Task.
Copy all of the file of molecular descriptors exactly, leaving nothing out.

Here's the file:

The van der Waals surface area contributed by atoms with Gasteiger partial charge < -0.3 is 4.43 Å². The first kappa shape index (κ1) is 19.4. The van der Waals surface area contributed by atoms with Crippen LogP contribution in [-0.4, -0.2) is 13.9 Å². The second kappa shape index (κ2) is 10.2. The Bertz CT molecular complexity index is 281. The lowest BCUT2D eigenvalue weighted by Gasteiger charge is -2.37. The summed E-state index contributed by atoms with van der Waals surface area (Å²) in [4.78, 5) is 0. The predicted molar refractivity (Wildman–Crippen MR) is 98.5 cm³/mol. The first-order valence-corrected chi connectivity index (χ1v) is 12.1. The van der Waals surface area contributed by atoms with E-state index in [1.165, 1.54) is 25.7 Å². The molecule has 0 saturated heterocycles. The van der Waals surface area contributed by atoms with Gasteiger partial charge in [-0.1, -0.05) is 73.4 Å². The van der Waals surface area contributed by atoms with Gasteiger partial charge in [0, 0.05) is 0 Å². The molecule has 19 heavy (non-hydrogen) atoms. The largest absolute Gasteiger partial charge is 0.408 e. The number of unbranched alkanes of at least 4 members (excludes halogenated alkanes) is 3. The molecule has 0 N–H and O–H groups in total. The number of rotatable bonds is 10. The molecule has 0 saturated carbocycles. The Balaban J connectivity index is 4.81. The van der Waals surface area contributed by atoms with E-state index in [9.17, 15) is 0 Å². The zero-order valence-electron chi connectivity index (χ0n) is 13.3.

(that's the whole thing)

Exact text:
The van der Waals surface area contributed by atoms with Gasteiger partial charge < -0.3 is 4.43 Å². The first kappa shape index (κ1) is 19.4. The van der Waals surface area contributed by atoms with Crippen LogP contribution in [-0.4, -0.2) is 13.9 Å². The second kappa shape index (κ2) is 10.2. The Bertz CT molecular complexity index is 281. The lowest BCUT2D eigenvalue weighted by Gasteiger charge is -2.37. The summed E-state index contributed by atoms with van der Waals surface area (Å²) in [4.78, 5) is 0. The predicted molar refractivity (Wildman–Crippen MR) is 98.5 cm³/mol. The first-order valence-corrected chi connectivity index (χ1v) is 12.1. The van der Waals surface area contributed by atoms with E-state index in [1.165, 1.54) is 25.7 Å². The molecule has 0 saturated heterocycles. The van der Waals surface area contributed by atoms with Gasteiger partial charge in [-0.1, -0.05) is 73.4 Å². The van der Waals surface area contributed by atoms with Gasteiger partial charge in [0, 0.05) is 0 Å². The molecule has 19 heavy (non-hydrogen) atoms. The largest absolute Gasteiger partial charge is 0.408 e. The number of unbranched alkanes of at least 4 members (excludes halogenated alkanes) is 3. The molecule has 0 N–H and O–H groups in total. The number of rotatable bonds is 10. The molecule has 0 saturated carbocycles. The Balaban J connectivity index is 4.81. The van der Waals surface area contributed by atoms with E-state index in [9.17, 15) is 0 Å². The zero-order valence-electron chi connectivity index (χ0n) is 13.3.